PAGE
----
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Nice work if you can get it

Remember that slogan ‘Improving the Image of Construction’ which gets plastered over every new building site in the country? Back in September 2009 103 construction companies were fined £129.5m by the Office of Fair Trading following an investigation into collusion by companies on contract bidding, or price fixing, between 2000 and 2006. One of the offending companies was Olympics contractor John Sisk and Co, which is working on the Athletes’ Village and the Woolwich shooting range. In keeping with British soft touch regulation the fines for this offence were then dramatically reduced in March 2011 by the Competition Appeal Tribunal on the extraordinary grounds that this practice was "long-standing in the industry and widely regarded as legitimate"!

Sisk, along with other Olympics contractor Laing O’Rourke, has also engaged in another long-standing and widely accepted practice of key personnel moving from one company to another. A case in point is Guy Fowler who moved from Sisk, where he was contracts manager, to Laing O’Rourke in 2003, to become project manager, and then back again to Sisk in October 2011. When he was at Laing O’Rourke he was working alongside his old mates at Sisk on the Athletes’ Village, so he might have been forgiven for forgetting which company he was actually working for.

Just as Mr Fowler was heading back to Sisk another person about to find a home at Laing O’Rourke was Howard Shiplee, former ODA Director of Construction, who moved to Laing in the autumn of 2011 to head up some department or other back in the key Olympics construction corporation he had been working alongside for so long.

Laing O’Rourke became the key player in the Olympics construction business when back in September 2006, as part of the CLM consortium along with CH2M Hill and Mace, it won the contract to run the Olympics building programme in dubious circumstances. The Mail quoted an ‘industry source’ at the time as saying: "There was much surprise that Bechtel, which has the most experience worldwide in this sort of thing, did not win. But then it has long been rumoured that O'Rourke made a substantial sum to the bid." Hardly a rumour in fact as Laing O’Rourke’s own annual report boasted that "Laing O'Rourke was the sole construction company sponsor contributing to the 2012 Olympic Games team" and the ODA confirmed that the company had provided money and other support for the bid team but refused to disclose the details because they were ‘commercially confidential’, another long-standing industry and Olympics practice.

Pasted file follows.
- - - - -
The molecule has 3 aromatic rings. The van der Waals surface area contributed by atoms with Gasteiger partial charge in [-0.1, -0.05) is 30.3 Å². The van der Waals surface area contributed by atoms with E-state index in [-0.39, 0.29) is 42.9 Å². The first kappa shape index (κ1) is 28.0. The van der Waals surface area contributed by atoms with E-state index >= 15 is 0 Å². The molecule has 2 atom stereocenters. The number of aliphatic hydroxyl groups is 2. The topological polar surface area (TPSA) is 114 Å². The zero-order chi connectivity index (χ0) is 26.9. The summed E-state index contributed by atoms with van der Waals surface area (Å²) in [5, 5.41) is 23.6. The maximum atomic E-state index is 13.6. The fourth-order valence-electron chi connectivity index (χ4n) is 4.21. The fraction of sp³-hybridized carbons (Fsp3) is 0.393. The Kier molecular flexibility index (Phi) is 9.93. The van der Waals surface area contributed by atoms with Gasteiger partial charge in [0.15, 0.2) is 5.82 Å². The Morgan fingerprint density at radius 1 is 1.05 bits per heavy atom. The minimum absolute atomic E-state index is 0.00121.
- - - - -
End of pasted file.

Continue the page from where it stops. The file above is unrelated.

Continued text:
Of course, back when the critical decisions were made on awarding the Olympics construction contract the ODA rehearsed another often repeated mantra: “All bids were assessed against a wide range of criteria. CLM emerged as preferred bidder after a rigorous process". This in an industry in which price fixing at the time was "long-standing in the industry and widely regarded as legitimate"!

Another fortunate transfer concerned Paul Williamson, formerly of Ticketmaster, who was taken on by LOCOG in 2007. Then in July 2009, with Mr Williamson in the booth, so to say, his old company Ticketmaster was selected to sell tickets for London 2012. A case of the right man in the right place at the right time? Yet again we were told a ‘rigorous assessment’ had been undertaken to ensure ‘the best all-round service and value’ despite previous failures at the Beijing Olympics followed by further failures in London.

All this moving around and getting together must make them all feel like they belong to one big happy family.

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